Once in power, this agent of German imperialism proceeded to prepare for war, to bring about a change in the relationships between the powers, to obtain hegemony over the Continent and thence, world economy. The military rearmament of Germany, made possible by the circumvention of the provisions of Versailles, was carried through without opposition from the Anglo-French alliance, the latter willing to nip in the bud a prospective threat of war from Germany, the former giving assent to Hitler in order to achieve the afore-stated “checks and balances.”

In addition, the British “appeasers” were quite willing to see war between the Soviet Union and Germany, in the hope that they would “devour each other” to the advantage of the British Empire. British policy sought to fortify Hitler’s “Drang nach Osten.”

Clearly, if Hitler was to engage in any campaign against the Soviet Union, it was necessary to solve the central European question, i.e., to secure the necessary geographical and material bases for such an attack. But it is necessary to bear in mind at all times, if one is not to lose sight of the Realpolitik, that Hitler’s enemy was not Russia alone, but, in the last analysis, the Anglo-French and later the Anglo-American bloc. It was necessary to solve the central European question in relation to them also. And while it is impossible to know everything that transpired on Wilhelmstrasse, it is clear that once Hitler began to sweep up central Europe he was prepared to take his stand against France and England before trying his hand at the Soviet Union.

The history of these European events cannot be explained by saying that Hitler was more daring or a great deal more far-sighted than his opponents. It would be more correct to say that he was more desperate. The position of German economy under world capitalism dictated his course. His early strength lay in his determination to open the offensive before the terrified British and French ruling classes could arm for a desperate war. When he took Austria, signed the Munich Pact and then proceeded to break the pact with the seizure of Czechoslovakia, he was then aware that he had nothing to fear from an England led by Chamberlain, or a France led by Daladier. Moreover, he was convinced that he could defeat them in an immediate war. And he was certain too, after so easy a triumph in Austria and in Czechoslovakia, that Poland was his for the taking. The foregoing “conjecture” is borne out by the succession of events.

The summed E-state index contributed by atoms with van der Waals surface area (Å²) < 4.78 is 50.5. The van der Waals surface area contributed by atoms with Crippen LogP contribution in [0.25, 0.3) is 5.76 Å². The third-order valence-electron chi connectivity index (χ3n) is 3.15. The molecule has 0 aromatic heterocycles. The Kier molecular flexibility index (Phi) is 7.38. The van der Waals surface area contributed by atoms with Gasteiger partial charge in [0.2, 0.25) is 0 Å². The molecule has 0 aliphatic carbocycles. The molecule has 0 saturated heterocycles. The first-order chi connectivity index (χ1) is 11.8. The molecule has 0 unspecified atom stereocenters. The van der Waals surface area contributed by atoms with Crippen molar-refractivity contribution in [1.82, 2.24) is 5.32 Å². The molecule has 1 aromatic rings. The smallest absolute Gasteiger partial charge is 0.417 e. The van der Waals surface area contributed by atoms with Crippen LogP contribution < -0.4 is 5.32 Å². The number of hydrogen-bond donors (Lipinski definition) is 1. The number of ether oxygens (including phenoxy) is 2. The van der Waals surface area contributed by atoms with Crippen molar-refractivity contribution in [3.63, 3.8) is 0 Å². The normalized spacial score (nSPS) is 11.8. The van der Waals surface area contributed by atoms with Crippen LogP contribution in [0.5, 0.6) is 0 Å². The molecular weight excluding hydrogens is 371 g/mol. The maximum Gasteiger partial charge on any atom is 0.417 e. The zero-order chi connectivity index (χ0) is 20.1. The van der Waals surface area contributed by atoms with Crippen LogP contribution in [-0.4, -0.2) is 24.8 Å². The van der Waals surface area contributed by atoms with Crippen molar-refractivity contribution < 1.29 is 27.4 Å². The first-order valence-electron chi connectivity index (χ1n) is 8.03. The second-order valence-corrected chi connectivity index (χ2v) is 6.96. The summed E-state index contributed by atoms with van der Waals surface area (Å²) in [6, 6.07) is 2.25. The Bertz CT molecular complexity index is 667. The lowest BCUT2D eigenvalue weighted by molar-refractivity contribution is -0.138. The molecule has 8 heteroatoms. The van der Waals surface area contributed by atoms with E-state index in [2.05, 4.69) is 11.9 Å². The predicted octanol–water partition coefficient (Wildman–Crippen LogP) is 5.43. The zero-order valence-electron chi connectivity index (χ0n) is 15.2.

At this point, new, strange and feverish diplomatic exchanges take place between Germany and Russia, not unknown to the British and the French. And here is where the Scott story unfolds itself.

On the Way to the Pact

After the Munich Pact, Stalin began to “explore the possibility of making a deal with Germany.” A special representative, Kandalaki, was sent to Berlin for the purpose of making contact with Hitler. “In February, 1939, the Soviet military attaché in Germany said to General Keitel at a luncheon: ‘If in the course of events Poland collapses, we cannot be expected to remain indifferent to the fate of our fellow Russians and Ukrainians in Poland.’ It was the first real hint at a partitioning of Poland, Keitel reported the matter to Hitler, who ordered it hushed up. It was not a new idea.”

The collective security policy having collapsed, Stalin made a turn in his diplomacy. Unprepared for a major war, he turned toward an alliance with Hitler. In his March report to the 18th Party Congress, he made no attack upon Germany. Stressing the Russian aim of peace, he launched into an attack upon France and England for trying to push Germany into a war with Russia. It was the famous “pull their chestnuts out of the fire for them” speech.

From then on the Soviet-German rapprochement moved rapidly. Astakhov, counselor of embassy in Berlin, “was already working on the outline of a Soviet-German agreement.” The date: April 1939! Kandalaki, the man sent to see Hitler, was apparently wiped out in the purges. According to Scott, Astakhov and Count von der Schulenberg, the German ambassador to the Soviet Union, laid the groundwork for the eventual alliance, naturally, at the specific instructions of their governments. At the same time, formally in any case, the Stalinist regime, through Litvinov, continued to call for collective security. And it is clear from what transpired that this was, at one and the same time, subterfuge and a safeguard, just in case Hitler did not come across.

The British, becoming aware of the negotiations in Berlin and Moscow, hastened to repair some broken fences, but in that diabolically clever British manner – they sent some second-rate diplomatists, in no position to guarantee anything, to seek some agreement with the Russians, yet at no time willing to come to a military alliance with Stalin, even though the French made a last-minute plea for such an alliance.